Spencer Streichert got his own start on the stage at Comedy Night Monday. Now he’s set to tell the story of the man behind the Calgary comedy tradition.
The upcoming documentary film will tell the story of James “White Mocha” Moore, the man behind Comedy Night Mondays at Broken City,
Streichert said he wanted to shine more light on the comedy scene in Calgary.
“I decided now was a perfect time to do it because there’s not a lot going on in the world of comedy, especially in Alberta,” he said.
“It’s such an interesting story how the room developed and how it’s grown over the years. It’s a pretty positive story.”
Streichert said Comedy Night Monday feels like a sort of “home room” for him, and he wants to share how important the event is both to him, and the local comedy community.
“It’s such a key part of the Calgary art scene that I don’t think has had enough light shone on it as it deserves to have,” he said.
“What drew me to the project was seeing how important the room was firsthand to not just the comics, but to the venue and the arts community.”
It began as an outlet
Moore began the event as an outlet for both himself and other amateur stand-up comics to have a reliable, comfortable and friendly stage to practice.
“There’s certainly ageism in comedy, and at 40-something getting started, it’s hard to be taken seriously,” said Moore.
“Comedy Monday Night was really the result of not being able to get on stages anywhere.”
He said most comedy agencies and bookers tend to look more at young comics who have the potential for a long and lucrative career.
For Moore, who began doing stand-up after more than 20 years in commercial real estate, he simply wasn’t going to get the time of day.
“The only way I was going to get any stage time or get any opportunity to tell any jokes was if I created my own opportunity,” he said.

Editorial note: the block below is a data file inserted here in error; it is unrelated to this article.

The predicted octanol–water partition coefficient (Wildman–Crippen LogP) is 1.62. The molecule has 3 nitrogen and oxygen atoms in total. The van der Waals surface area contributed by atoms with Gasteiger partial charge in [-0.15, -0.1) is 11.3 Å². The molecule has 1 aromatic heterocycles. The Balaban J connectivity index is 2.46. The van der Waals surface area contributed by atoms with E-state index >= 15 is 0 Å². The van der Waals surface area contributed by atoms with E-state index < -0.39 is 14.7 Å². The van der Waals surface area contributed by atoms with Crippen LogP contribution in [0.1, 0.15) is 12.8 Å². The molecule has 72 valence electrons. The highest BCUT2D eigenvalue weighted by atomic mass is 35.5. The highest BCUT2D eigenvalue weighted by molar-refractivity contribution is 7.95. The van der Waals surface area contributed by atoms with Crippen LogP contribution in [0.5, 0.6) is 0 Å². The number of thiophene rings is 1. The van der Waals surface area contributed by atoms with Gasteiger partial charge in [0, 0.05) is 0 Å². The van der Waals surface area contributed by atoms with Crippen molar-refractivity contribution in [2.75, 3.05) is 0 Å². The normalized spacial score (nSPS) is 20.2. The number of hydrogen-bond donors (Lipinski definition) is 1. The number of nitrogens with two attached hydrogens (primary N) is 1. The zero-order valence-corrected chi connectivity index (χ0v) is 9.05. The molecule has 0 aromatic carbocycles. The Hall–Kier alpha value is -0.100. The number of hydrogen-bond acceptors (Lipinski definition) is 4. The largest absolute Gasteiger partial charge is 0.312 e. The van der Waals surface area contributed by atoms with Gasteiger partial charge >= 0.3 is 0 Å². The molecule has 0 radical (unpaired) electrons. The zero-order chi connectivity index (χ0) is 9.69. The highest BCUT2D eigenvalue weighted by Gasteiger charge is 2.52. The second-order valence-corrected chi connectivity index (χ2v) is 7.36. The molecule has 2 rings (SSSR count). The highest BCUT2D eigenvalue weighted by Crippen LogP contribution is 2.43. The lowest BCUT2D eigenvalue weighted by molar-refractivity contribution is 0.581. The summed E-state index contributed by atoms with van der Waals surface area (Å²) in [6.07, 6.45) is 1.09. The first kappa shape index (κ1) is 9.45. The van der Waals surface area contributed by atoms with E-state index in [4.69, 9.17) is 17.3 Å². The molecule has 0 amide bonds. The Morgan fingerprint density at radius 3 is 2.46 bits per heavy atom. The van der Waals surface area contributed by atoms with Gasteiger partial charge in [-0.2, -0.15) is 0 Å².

Broken City is the third venue to host Comedy Monday Night since its inception in 2005. The first location was at Dickens, where it was hosted for the first three years.
After that was a brief stint at the Lord Nelson, according to Moore.
“It’s been one of those things that got off to a very slow start, and there were a number of things that happened very early that were discouraging but I wasn’t about to let it die,” he said.
“It wasn’t until we landed in Broken City in 2009 that we really started to get a solid foundation and a polished show.”
Longest running comedy night in Western Canada
Broken City co-owner Alan Lindsay said Comedy Night Monday has turned into a huge success both for Moore, as well as the venue. It’s now the longest-running comedy night in Western Canada.
“There was a need for an amateur comedy night in Calgary and they didn’t know if it was going to work [but] they gave it a shot,” said Lindsay.
“It just exploded… It went from this little amateur night to being crammed [full] every single Monday.”
Streichert added the title of his documentary, White Mocha, was too perfect a sitting title not to use. It pays a direct homage to its subject.
Moore said the nickname of which he is now commonly associated, originated from a joke he tells on stage.
“Some people believe they are what they eat, but I’ve always believed that you are what you drink. That’s why whenever I walk into a coffee shop, I always ask for a smoking hot extra tall white mocha.”
Streichert is crowdfunding the production of White Mocha. In the first two days of making the project public, he raised $1,100 of his target $11,000. It now sits at $1,800.
He said the goal of his production is to shine more of a light on Calgary’s comedy scene. He wants to expose a larger audience to Comedy Night Mondays.
“I want to ensure there’s a room to come back to at the end of all this,” he said.